I’m thinking of doing a dog wall with all our famous dogs – Davey, the Doberman-Husky puppy bought right after we got married, Jack, the regal Samoyed I got as a graduation present and a consolation prize, having just found out I couldn’t have any more children, Tiny, the crazy, furiously loyal blue-eyed Australian Shepherd-Collie who was the last dog at the Humane Society, BowWow, the pugnacious, profane Bichon, brought home by my husband for a ‘sleepover’ that lasted 13 years, and, finally, Minnie, my son’s sweet dog who grew too big for efficiency apartment living and turned up here one fine afternoon. “Mom, can you take Minnie?” “Sure, for how long?” “For a while.” It turned out to be a long while.

I made the mistake of anthropomorphizing the last two dogs, giving them personalities and voices in a series of Minnie and BowWow conversations published on this blog. It was fun but made them seem more than dogs so letting them go was much harder almost like I’d not have been surprised to have them actually utter dying words to me.

In thirty-five years together, we have had no more than two or three months without a dog in the house. And a couple of those months were dead of winter months of great unhappiness, hollowness, that were made better, mended, healed, by the joy of a new dog.

So now we’re without a dog but we aren’t unhappy or hollow but our house is empty and rambling with just us but it will soon be real spring and time to start over with a new dog. That’s what we do in spring, yes, start over. It’s what life expects of us.

Unbeknownst to Me

My dog has a dent in her head about two inches long and an inch wide and I never saw it before the vet pointed it out this morning.

“She has partial facial paralysis,” he said, adding that was why her left eye was red and oozing. She couldn’t completely close her eye so it was dry and irritated. The facial paralysis meant that the unused muscle on the left side of her face had atrophied, hence the dent.

I’ve lived with this dog for 14 years. She lies near me pretty much wherever I am. I talk to her, I pet her beautiful head, I hold her face in my hands. I never saw her dent.

Is this how it happens?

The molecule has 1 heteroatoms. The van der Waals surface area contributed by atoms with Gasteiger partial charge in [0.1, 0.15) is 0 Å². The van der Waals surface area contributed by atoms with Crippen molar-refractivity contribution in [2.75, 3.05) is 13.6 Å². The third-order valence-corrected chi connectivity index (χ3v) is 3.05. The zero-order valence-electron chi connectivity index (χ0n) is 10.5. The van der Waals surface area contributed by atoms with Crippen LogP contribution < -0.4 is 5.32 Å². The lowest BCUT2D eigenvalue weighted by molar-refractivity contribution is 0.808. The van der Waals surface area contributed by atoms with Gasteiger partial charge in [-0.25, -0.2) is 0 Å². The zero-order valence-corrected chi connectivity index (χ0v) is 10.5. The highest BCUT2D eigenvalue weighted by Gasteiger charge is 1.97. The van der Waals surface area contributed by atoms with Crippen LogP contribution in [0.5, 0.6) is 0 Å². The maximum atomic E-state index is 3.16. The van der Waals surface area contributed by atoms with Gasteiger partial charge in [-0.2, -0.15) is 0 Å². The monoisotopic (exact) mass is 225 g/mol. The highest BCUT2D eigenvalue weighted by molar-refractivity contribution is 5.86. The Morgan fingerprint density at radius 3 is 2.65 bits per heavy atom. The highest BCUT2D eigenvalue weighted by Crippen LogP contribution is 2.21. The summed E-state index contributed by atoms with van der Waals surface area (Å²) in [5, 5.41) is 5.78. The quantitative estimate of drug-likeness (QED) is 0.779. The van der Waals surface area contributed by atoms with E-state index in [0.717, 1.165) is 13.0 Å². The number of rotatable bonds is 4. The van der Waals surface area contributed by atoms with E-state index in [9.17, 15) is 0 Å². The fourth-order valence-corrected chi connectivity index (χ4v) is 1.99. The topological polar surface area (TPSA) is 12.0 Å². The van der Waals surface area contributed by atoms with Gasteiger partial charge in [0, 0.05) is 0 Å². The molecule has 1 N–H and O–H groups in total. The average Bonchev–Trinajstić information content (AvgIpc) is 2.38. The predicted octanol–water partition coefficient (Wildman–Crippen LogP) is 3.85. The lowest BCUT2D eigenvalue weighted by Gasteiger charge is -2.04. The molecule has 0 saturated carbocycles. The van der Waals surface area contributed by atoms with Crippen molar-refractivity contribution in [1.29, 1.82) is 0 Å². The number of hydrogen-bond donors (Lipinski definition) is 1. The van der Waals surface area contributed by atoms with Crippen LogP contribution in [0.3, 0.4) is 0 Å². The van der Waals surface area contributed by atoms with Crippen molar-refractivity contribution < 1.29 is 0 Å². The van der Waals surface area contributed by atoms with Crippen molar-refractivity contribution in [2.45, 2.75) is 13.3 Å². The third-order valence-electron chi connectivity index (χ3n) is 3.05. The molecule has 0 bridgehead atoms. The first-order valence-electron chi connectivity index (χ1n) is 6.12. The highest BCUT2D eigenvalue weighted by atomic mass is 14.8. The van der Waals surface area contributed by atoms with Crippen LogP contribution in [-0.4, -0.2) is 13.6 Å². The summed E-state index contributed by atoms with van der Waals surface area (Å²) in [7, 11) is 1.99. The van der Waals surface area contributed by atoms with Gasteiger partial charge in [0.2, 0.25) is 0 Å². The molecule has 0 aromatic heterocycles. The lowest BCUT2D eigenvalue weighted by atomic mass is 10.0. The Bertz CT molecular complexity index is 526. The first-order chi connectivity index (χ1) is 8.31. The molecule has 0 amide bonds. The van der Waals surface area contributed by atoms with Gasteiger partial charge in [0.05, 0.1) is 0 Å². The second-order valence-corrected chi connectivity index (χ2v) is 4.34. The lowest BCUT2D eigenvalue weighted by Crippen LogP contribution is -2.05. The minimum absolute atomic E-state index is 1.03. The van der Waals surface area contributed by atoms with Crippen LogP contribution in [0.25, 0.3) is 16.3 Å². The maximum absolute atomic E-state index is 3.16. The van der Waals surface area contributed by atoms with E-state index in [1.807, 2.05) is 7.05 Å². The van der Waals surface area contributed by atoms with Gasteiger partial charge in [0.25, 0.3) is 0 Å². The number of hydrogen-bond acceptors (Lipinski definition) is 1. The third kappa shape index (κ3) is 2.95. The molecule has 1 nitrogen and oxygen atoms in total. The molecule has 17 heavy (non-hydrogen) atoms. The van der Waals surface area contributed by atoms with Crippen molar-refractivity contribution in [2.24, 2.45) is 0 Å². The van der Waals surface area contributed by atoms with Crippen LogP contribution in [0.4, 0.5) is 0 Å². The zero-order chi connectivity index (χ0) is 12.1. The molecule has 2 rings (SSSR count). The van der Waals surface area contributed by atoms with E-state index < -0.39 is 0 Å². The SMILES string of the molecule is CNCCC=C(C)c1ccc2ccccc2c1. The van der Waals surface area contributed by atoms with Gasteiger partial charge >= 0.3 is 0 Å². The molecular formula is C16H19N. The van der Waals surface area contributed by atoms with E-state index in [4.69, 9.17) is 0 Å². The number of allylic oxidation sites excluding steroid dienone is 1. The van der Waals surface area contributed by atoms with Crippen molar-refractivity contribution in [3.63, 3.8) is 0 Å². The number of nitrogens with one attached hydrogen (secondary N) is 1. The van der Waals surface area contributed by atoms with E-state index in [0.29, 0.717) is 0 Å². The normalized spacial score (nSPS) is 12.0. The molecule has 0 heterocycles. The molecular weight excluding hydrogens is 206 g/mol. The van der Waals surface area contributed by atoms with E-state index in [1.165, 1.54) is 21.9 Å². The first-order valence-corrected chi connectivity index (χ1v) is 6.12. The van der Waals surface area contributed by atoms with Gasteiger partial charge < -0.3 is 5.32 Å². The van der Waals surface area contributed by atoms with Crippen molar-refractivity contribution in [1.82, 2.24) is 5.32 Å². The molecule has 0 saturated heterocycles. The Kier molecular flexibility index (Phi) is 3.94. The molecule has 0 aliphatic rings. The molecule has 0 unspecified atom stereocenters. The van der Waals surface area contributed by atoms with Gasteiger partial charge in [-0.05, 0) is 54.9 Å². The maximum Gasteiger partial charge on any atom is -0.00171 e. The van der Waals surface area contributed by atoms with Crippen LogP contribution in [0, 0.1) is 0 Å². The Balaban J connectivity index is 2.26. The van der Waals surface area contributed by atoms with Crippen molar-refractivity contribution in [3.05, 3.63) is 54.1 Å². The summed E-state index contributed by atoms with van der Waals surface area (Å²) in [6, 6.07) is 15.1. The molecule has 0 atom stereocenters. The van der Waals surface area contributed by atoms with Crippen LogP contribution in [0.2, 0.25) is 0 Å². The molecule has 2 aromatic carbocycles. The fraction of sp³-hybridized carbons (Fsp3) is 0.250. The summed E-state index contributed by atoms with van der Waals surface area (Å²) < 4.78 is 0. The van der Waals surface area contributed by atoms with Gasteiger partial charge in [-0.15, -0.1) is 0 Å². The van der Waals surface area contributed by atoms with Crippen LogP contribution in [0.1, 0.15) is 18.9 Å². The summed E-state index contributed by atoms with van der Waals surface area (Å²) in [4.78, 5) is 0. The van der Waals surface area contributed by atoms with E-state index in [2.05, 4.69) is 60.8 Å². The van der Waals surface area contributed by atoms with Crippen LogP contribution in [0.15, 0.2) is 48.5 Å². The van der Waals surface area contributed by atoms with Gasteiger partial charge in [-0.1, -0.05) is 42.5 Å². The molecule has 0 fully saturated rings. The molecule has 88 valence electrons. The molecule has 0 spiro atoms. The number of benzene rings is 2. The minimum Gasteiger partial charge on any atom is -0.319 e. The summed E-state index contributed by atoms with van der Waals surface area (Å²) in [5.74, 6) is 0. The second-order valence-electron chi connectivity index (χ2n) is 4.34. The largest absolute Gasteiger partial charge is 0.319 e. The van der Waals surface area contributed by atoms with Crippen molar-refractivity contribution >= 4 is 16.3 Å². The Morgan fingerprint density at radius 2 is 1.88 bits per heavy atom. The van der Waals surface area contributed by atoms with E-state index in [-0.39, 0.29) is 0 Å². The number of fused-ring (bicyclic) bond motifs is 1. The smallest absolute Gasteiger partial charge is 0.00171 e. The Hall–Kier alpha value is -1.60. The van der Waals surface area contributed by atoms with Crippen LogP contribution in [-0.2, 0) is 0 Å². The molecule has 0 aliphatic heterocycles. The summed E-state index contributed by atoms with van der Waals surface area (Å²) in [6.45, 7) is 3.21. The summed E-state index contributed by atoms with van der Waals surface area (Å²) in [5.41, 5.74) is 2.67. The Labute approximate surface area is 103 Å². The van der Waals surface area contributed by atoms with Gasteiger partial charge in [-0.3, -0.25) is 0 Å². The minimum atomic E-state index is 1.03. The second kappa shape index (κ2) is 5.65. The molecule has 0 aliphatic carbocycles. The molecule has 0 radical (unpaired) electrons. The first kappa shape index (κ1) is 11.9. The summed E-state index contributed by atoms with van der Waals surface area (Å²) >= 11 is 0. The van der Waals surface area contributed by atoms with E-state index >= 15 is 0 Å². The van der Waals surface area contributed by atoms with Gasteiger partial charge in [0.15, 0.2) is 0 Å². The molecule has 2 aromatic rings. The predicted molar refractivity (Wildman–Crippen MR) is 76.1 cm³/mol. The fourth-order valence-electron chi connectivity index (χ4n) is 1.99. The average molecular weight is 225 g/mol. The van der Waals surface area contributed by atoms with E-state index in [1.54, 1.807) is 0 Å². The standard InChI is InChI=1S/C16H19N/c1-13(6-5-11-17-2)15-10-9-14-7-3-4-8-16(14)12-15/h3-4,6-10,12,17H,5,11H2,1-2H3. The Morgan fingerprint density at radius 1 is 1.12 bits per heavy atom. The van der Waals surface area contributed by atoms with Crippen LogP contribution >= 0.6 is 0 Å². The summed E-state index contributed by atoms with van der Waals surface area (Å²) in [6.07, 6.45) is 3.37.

You think everything is fine, life is okay, adequate, maybe not spectacular, but fine, and you meet up with someone who hasn’t seen you for a long time and they right away notice the massive dent in your head?

I’m afraid to go out.

Dog Days

Today was a better day with my new dog, Romy. I didn’t get head-butted putting on his leash. I can still feel the result of yesterday’s crash if I move my fingers along the bone under my eye but there’s no bruise. So it can stay our little secret.

The task really is to tame him. At first, it was to give him a home. Then it was to keep our older dog from being hectored to death. Now it’s to civilize him and help him find his place in the world order. We can’t let him be a crazy shit dog because we feel sorry for his poor beginnings because, who knows, maybe he was born in the backseat of a Cadillac and ate poached eggs every morning. I’m not going to assume.

He was a decent citizen today, good for long stretches of time, sometimes even sleeping in the same room with the ancient Minnie without going after her hind legs. But then a switch flipped and he ran like a deer through the house, leaping from the stairs, jumping high enough to look me straight in the eye. We went for our second walk then where he immediately found a half-eaten sleeve of Ritz crackers (yesterday it was a champagne cork) and carried it like a small mouse for half a block. He will give things up which is amazing. I figure if his world order includes me as the pack leader I need to be in charge of what goes in his mouth. So far, he’s agreed.

I’ve never really thought about any of this stuff before. We’ve had five dogs and they just sort of lived here, driving us crazy and then getting old. We yelled at them not to do bad stuff which they did anyway until they got bored with themselves and then they just laid about unless it was time to go run on the beach. This dog is different. I have to out-think him. He is too intense and smart for a laid back upbringing. We’ll wake up one morning and find he’s taken the keys to the truck and gone back to Alabama which we have kind of wished for but not really.

99 New: It’s a Dog’s Life

As grief-stricken as she might have been, our old dog, Minnie, also seemed liberated by the death of her long-time companion and frequent oppressor, BowWow. For years, BowWow, a smaller dog by half, exercised his dominance over her as the alpha dog. He stood over Minnie as she rested on a bed or a blanket or a space of earth on the planet until she got up and moved to another spot. It didn’t need to be a prime spot, an especially cushy or warm spot, it only had to be the spot she had. His mission was to make her move from her spot. For no reason. Just because he could.